The Bank of Japan (BoJ) is a major central bank, setting the monetary policies that aim to maintain price stability and a strong Japanese financial system. As a central bank, the BoJ directly impacts the forex market, so policy meetings and the decisions they bring about are important for FX traders to follow.
What is the Bank of Japan?
The Bank of Japan, or Nichigin, is the Japanese central bank. It implements monetary policy and issues currency to maintain stability of the financial system. The bank’s Policy Board holds regular monetary policy meetings, deciding on their approach to interest rates, and how they intend to influence inflation.
Who Owns the Bank of Japan?
The government of Japan has a 55% ownership of the bank, and 100% voting interest. The remaining 45% is a public float, traded as JASDAQ. As of August 2019, the BoJ governor is Haruhiko Kuroda, who has held the position since March 2013 and is currently serving his second five-year term, which is due to run until April 2023.
Key Economic Mandates of Japan’s Central Bank
The BoJ considers its core mandates to be:
- Maintaining stability of the financial system
- Maintaining price stability
Maintaining stability of the financial system
The BoJ implements its monetary policy with the aim of maintaining financial system stability, which involves currency control, monetary control and the issuing of banknotes. This also feeds into the BoJ’s other core aim, as currency and monetary control is part of the plan to achieve price stability and develop the economy.
Maintaining price stability
Maintaining price stability is the other central aim of the BoJ. Exports are essential to Japan, so the BoJ tries to keep prices as stable as possible and will manipulate interest rates with the intention of developing the national economy. The bank defines ‘price stability’ as a 2% increase year on year in the Consumer Price Index (CPI).
How does the BoJ carry out its mandates?
The BoJ holds regular monetary policy meetings (MPMs), where it sets the official interest rate and other monetary policies in the hope that they will achieve price stability and financial system stability. MPMs are held eight times a year and last for two days, during which time the Policy Board (the Governor, two Deputy Governors and six other members) will discuss and implement monetary policy. As of July 2018, the base rate remains set at -0.1% in the hope of growing the economy.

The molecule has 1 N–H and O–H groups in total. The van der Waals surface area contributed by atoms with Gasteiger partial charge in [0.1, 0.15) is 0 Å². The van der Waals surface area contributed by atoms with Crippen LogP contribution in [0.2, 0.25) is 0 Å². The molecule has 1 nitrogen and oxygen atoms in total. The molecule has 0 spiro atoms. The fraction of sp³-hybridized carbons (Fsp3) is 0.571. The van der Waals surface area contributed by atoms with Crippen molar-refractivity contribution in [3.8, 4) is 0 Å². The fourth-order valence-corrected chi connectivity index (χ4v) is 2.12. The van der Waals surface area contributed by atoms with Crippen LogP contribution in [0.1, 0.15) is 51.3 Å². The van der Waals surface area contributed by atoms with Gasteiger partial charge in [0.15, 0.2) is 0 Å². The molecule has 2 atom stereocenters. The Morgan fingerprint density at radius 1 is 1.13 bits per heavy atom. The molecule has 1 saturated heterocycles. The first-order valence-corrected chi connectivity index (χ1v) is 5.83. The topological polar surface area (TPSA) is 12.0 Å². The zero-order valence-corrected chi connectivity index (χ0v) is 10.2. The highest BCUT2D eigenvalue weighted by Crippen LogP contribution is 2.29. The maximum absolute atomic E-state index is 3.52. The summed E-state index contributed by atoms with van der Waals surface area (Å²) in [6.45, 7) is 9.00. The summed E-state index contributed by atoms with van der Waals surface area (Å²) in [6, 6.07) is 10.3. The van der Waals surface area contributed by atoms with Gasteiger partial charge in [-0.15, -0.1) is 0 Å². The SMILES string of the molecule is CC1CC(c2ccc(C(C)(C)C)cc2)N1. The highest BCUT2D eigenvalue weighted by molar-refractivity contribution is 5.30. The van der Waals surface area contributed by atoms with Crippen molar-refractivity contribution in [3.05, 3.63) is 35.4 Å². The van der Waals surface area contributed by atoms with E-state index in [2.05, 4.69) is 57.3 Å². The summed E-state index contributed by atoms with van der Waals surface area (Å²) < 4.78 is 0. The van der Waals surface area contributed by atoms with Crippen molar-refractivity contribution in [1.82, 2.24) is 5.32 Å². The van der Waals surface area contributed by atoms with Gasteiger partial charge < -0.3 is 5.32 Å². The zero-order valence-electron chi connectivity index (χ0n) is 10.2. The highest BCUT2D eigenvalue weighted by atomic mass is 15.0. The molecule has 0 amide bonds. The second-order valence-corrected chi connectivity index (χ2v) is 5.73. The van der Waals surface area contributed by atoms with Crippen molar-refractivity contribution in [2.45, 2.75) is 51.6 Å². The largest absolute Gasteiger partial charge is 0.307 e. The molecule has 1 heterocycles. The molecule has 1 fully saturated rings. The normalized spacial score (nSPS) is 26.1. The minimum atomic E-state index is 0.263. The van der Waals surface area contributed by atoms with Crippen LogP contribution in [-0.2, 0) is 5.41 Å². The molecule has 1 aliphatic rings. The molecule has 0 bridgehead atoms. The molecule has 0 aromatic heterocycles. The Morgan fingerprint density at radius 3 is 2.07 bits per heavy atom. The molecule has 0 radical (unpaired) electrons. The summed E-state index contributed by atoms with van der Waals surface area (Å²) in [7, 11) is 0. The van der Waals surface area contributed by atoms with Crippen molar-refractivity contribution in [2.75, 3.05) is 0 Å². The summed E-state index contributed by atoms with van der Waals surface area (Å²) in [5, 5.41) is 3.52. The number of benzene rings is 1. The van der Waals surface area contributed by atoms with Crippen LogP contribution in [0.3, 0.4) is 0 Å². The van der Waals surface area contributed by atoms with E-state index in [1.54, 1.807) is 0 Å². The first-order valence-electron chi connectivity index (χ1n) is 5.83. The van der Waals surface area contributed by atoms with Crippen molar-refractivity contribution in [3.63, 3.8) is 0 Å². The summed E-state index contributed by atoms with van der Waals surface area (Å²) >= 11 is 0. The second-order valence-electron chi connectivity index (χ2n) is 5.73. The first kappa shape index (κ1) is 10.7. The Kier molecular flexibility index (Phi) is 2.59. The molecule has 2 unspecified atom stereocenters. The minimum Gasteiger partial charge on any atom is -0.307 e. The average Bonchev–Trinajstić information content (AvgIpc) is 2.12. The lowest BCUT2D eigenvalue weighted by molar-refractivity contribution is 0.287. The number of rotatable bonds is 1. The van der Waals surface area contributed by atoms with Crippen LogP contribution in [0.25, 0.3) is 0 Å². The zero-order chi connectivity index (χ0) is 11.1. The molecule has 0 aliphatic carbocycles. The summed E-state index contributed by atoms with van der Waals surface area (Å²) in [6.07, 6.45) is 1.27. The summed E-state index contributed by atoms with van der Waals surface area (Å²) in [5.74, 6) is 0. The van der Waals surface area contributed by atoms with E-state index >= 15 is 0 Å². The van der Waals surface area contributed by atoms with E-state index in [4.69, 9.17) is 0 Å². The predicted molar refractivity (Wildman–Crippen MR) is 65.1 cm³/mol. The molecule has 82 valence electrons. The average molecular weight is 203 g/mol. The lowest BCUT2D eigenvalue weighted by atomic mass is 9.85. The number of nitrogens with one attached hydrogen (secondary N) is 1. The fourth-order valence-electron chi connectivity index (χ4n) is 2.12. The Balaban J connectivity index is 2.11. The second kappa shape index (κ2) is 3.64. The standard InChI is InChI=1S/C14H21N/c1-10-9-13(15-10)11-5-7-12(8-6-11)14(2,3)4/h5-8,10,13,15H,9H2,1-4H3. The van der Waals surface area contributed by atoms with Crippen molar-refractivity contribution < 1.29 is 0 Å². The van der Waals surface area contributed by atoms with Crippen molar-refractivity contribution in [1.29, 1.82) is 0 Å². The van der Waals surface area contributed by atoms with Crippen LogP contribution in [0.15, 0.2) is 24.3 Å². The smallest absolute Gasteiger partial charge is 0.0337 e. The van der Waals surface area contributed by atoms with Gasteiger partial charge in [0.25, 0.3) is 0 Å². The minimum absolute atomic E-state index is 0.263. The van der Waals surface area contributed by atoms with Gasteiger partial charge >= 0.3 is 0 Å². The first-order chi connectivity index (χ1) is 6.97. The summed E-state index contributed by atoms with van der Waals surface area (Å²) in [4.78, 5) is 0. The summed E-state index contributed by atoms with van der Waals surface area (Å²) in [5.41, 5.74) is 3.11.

How Bank of Japan Monetary Policies Affect the Yen
Japan has suffered from an ailing economy with very low inflation over the course of the last few decades, consistently failing to achieve 2% inflation. The BoJ has adopted what is known as a loose monetary policy, maintaining a low interest rate in the hope of boosting the economy.
When there is little incentive to save due to a low interest rate, the idea is that people will spend more, put money into the economy and encourage inflation. This has seen the yen becoming increasingly weak against major currencies, including the US Dollar and the Euro, ever since Kuroda took office.
USD/JPY went from 94.00 in March 2013 to over 125.00 in June 2015, after Kuroda announced his first raft of policy measures. And while it has fluctuated since then, the yen’s value has remained well below its level when he became governor, with USD/JPY sitting around 108.00 in July 2019.
Following a period from 2012 to 2013 when the yen was relatively strong against the US Dollar, it fell to USD/JPY 125.00 in June 2015 after the announcement of Kuroda’s initial policy measures. The value fell once again in January 2016, when Kuroda made the shock announcement that the bank would implement a negative interest rate for the first time ever, charging -0.1% on deposits held with the bank. This policy aims to get financial institutions to withdraw their cash to invest elsewhere, rather than making a loss by hoarding cash.
This announcement caught the markets by surprise as Kuroda had only recently told the parliamentary budget committee that he was not looking to introduce any policy changes for the time being. The yen fell against currencies including the dollar and pound, while the Japan 225 went up in the hours following his announcement.
How to trade BOJ interest rate decisions
BoJ interest rate decisions are made with the aim of increasing spending and investment, influencing inflation. Changes in demand for stocks and currency as interest rates change can create forex trading opportunities. Even when interest rates remain the same, the anticipation surrounding important events like monetary policy meetings can affect the forex market.
Short-term interest rates are fundamental in determining currency valuation, so traders will watch them closely. Here’s the general pattern:
|Market expectations||Actual Results||Resulting FX Impact|
|Rate Hike||Rate Hold||Depreciation of currency|
|Rate Cut||Rate Hold||Appreciation of currency|
|Rate Hold||Rate Hike||Appreciation of currency|
|Rate Hold||Rate Cut||Depreciation of currency|
Trading interest rate decisions can be enhanced by:
- Following our news and analysis, and trading forecasts to keep up to date with markets
- Joining our Central Bank Weekly webinar for the most relevant information from the world’s major central banks
- Sticking to a trading plan – if the yen is volatile, traders need to make sure they can afford to incurlosses, as its value could go in either direction.
Top takeaways of the BOJ and Forex Trading
- The Bank of Japan has a fundamental role in determining the value of the yen
- Short-term changes to interest rates are a key factor in currency valuation
- Bank of Japan monetary policy meetings can influence the value of the yen, as this is when key decisions are made.
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